Explorative Prospective Evaluation of Short-Term Subjective Effects of Hormonal Treatment in Trans People-Results from the European Network for the Investigation of Gender Incongruence

Dennis van Dijk, Marieke J.H.J. Dekker, Elfi B. Conemans, Chantal M. Wiepjes, Eva G.M. de Goeij, Kasper A. Overbeek, Alessandra D. Fisher, Martin den Heijer, Guy T'Sjoen

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Introduction: Although many studies on the short- and long-term effects of hormonal treatment (HT) in trans people focus on objective changes such as body composition or bone density, few studies have evaluated self-reported effects of HT. Aim: To evaluate self-reported symptoms during the first year of HT in trans people. Methods: This study is part of the European Network for the Investigation of Gender Incongruence, a multicenter prospective cohort study. For this study, 205 trans women and 193 trans men from the gender clinics of Amsterdam, Ghent, and Florence, who were >18 years of age and started hormonal treatment were included. Questionnaires, self-developed based on the Menopause Rating scale and clinical experiences, were completed, and changes in symptom scores were analyzed using linear mixed models. Main Outcome Measures: Self-reported psycho vegetative symptoms, as well as physical, cognitive, emotional, sexual and genital complaints, and pain were evaluated at baseline and after 3, 6, and 12 months of HT using a 4-point Likert scale (no, mild, moderate, or severe complaints). Results: In trans men, with a median age of 23, transient increases were reported in night sweats, weight gain, and clitoral pain. Persistent increases were reported for hot flashes, balding, voice instability, acne, and increase in sexual desire, whereas emotional instability, fear, and menses decreased. For trans women, with a median age of 29, hot flashes, night sweats, fatigue, weight gain, changes in olfactory sense, brittle nails, emotional instability, mood swings, and breast tenderness increased persistently during 12 months of HT, whereas a decrease was observed for balding and sexual desire. Sleeping difficulties decreased temporarily. No changes were observed in palpitations, dizziness, abdominal complaints, anxiety, panic attacks, cognition, and pain, except for clitoral and breast pain. Clinical Implications: Knowledge on the occurrence of these self-reported, subjective effects and their course over time may help physicians informing trans people starting with and during HT. Strengths & Limitations: This study was performed in a large cohort of trans people. The follow-up period was limited to 12 months. Conclusion: Changes in self-reported symptoms were mentioned in all investigated areas, except cognition. Most symptoms were as expected and even desired, whereas others may be considered unpleasant by some trans people. van Dijk D, Dekker MJHJ, Conemans EB, et al. Explorative Prospective Evaluation of Short-Term Subjective Effects of Hormonal Treatment in Trans People—Results from the European Network for the Investigation of Gender Incongruence. J Sex Med 2019;16:1297–1309.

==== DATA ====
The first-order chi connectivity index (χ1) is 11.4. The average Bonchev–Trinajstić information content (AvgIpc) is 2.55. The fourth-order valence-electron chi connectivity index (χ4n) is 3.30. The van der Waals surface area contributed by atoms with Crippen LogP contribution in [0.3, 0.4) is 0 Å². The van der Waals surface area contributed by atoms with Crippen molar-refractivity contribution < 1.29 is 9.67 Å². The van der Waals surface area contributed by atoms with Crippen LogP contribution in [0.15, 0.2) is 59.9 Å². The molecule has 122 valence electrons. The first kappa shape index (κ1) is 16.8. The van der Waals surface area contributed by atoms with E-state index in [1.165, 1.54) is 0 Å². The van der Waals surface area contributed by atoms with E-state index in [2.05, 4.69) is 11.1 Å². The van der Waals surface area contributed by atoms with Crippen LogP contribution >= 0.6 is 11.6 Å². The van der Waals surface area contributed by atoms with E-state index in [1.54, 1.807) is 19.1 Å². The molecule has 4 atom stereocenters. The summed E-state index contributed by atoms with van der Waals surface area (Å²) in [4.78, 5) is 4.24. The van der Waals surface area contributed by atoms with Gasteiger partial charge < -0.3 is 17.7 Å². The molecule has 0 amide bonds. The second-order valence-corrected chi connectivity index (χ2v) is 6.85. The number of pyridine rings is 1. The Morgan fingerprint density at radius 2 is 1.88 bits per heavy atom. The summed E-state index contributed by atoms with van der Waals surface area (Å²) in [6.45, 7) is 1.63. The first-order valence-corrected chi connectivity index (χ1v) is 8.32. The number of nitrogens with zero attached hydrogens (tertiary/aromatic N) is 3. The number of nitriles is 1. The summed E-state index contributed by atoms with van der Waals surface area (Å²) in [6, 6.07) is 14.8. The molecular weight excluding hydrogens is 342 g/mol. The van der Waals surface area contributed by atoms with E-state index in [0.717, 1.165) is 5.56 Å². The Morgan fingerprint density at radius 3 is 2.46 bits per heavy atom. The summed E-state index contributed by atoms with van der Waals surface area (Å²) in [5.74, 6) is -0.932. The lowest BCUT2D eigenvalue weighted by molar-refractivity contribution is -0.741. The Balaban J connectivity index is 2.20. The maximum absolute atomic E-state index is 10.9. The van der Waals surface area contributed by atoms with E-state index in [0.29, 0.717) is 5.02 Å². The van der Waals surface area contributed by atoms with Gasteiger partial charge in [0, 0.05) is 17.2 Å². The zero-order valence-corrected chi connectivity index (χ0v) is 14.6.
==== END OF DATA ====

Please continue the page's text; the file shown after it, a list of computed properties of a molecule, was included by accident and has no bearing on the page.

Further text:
Original languageEnglish
Pages (from-to)1297-1309
Number of pages13
JournalJournal of Sexual Medicine
Issue number8
Publication statusPublished - 1 Aug 2019


  • Gender Dysphoria
  • Gender Incongruence
  • Hormonal Treatment
  • Side Effects
  • Subjective Effects
  • Trans People

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